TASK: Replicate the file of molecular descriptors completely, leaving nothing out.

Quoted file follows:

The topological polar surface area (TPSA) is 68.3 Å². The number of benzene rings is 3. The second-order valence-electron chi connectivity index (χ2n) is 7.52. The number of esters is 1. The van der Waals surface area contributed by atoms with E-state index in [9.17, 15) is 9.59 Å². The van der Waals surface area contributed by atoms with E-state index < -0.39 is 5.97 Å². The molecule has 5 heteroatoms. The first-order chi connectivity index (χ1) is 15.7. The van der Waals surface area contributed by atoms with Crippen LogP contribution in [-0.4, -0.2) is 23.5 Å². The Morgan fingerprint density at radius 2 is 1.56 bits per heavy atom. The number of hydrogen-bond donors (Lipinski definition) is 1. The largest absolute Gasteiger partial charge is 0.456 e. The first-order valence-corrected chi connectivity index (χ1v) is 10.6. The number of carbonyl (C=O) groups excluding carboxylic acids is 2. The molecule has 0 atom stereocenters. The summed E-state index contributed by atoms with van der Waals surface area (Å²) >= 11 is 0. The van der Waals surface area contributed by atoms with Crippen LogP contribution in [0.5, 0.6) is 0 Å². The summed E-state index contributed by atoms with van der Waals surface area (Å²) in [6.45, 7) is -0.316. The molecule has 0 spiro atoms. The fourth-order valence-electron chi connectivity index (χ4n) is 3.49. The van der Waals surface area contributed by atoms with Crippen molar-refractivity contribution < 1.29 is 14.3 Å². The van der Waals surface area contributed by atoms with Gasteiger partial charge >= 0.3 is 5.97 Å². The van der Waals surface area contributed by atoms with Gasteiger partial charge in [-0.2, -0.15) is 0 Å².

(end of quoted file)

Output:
The topological polar surface area (TPSA) is 68.3 Å². The number of benzene rings is 3. The second-order valence-electron chi connectivity index (χ2n) is 7.52. The number of esters is 1. The van der Waals surface area contributed by atoms with E-state index in [9.17, 15) is 9.59 Å². The van der Waals surface area contributed by atoms with E-state index < -0.39 is 5.97 Å². The molecule has 5 heteroatoms. The first-order chi connectivity index (χ1) is 15.7. The van der Waals surface area contributed by atoms with Crippen LogP contribution in [-0.4, -0.2) is 23.5 Å². The Morgan fingerprint density at radius 2 is 1.56 bits per heavy atom. The number of hydrogen-bond donors (Lipinski definition) is 1. The largest absolute Gasteiger partial charge is 0.456 e. The first-order valence-corrected chi connectivity index (χ1v) is 10.6. The number of carbonyl (C=O) groups excluding carboxylic acids is 2. The molecule has 0 atom stereocenters. The summed E-state index contributed by atoms with van der Waals surface area (Å²) >= 11 is 0. The van der Waals surface area contributed by atoms with Crippen LogP contribution in [0.5, 0.6) is 0 Å². The summed E-state index contributed by atoms with van der Waals surface area (Å²) in [6.45, 7) is -0.316. The molecule has 0 spiro atoms. The fourth-order valence-electron chi connectivity index (χ4n) is 3.49. The van der Waals surface area contributed by atoms with Crippen molar-refractivity contribution < 1.29 is 14.3 Å². The van der Waals surface area contributed by atoms with Gasteiger partial charge >= 0.3 is 5.97 Å². The van der Waals surface area contributed by atoms with Gasteiger partial charge in [-0.2, -0.15) is 0 Å².